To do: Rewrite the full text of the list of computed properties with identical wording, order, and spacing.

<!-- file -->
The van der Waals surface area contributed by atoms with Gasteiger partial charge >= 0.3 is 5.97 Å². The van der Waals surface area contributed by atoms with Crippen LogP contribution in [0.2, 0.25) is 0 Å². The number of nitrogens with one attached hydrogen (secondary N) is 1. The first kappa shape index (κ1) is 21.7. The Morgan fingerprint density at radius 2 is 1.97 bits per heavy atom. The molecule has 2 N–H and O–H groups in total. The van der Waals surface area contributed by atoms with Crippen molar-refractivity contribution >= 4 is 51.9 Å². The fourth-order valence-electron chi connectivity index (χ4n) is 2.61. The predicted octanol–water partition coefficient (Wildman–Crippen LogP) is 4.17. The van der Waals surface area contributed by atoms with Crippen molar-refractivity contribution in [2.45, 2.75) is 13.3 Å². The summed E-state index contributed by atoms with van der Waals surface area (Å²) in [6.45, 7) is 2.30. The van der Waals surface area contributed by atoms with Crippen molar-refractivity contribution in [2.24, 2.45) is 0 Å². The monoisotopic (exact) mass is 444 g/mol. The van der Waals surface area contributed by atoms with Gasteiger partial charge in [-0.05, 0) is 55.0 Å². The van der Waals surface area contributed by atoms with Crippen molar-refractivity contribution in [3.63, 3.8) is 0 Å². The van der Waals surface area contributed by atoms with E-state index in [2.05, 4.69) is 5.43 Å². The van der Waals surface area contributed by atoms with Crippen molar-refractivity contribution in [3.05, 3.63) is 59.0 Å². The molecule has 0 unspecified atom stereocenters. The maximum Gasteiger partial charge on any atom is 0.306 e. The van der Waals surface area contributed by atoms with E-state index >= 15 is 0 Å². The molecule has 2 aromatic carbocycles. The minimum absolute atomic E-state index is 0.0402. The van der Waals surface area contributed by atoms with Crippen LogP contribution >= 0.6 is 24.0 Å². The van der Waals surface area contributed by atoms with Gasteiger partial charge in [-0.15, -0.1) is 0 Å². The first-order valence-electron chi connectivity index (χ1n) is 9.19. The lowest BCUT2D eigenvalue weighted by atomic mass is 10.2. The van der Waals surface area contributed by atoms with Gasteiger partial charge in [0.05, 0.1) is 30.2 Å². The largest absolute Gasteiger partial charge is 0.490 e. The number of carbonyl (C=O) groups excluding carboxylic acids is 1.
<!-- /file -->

The van der Waals surface area contributed by atoms with Gasteiger partial charge >= 0.3 is 5.97 Å². The van der Waals surface area contributed by atoms with Crippen LogP contribution in [0.2, 0.25) is 0 Å². The number of nitrogens with one attached hydrogen (secondary N) is 1. The first kappa shape index (κ1) is 21.7. The Morgan fingerprint density at radius 2 is 1.97 bits per heavy atom. The molecule has 2 N–H and O–H groups in total. The van der Waals surface area contributed by atoms with Crippen molar-refractivity contribution >= 4 is 51.9 Å². The fourth-order valence-electron chi connectivity index (χ4n) is 2.61. The predicted octanol–water partition coefficient (Wildman–Crippen LogP) is 4.17. The van der Waals surface area contributed by atoms with Crippen molar-refractivity contribution in [2.45, 2.75) is 13.3 Å². The summed E-state index contributed by atoms with van der Waals surface area (Å²) in [6.45, 7) is 2.30. The van der Waals surface area contributed by atoms with Crippen molar-refractivity contribution in [2.24, 2.45) is 0 Å². The monoisotopic (exact) mass is 444 g/mol. The van der Waals surface area contributed by atoms with Gasteiger partial charge in [-0.05, 0) is 55.0 Å². The van der Waals surface area contributed by atoms with Crippen molar-refractivity contribution in [3.63, 3.8) is 0 Å². The van der Waals surface area contributed by atoms with E-state index in [2.05, 4.69) is 5.43 Å². The van der Waals surface area contributed by atoms with Crippen molar-refractivity contribution in [3.05, 3.63) is 59.0 Å². The molecule has 0 unspecified atom stereocenters. The maximum Gasteiger partial charge on any atom is 0.306 e. The van der Waals surface area contributed by atoms with E-state index >= 15 is 0 Å². The molecule has 2 aromatic carbocycles. The minimum absolute atomic E-state index is 0.0402. The van der Waals surface area contributed by atoms with Crippen LogP contribution >= 0.6 is 24.0 Å². The van der Waals surface area contributed by atoms with Gasteiger partial charge in [-0.15, -0.1) is 0 Å². The first-order valence-electron chi connectivity index (χ1n) is 9.19. The lowest BCUT2D eigenvalue weighted by atomic mass is 10.2. The van der Waals surface area contributed by atoms with Gasteiger partial charge in [0.05, 0.1) is 30.2 Å². The largest absolute Gasteiger partial charge is 0.490 e. The number of carbonyl (C=O) groups excluding carboxylic acids is 1.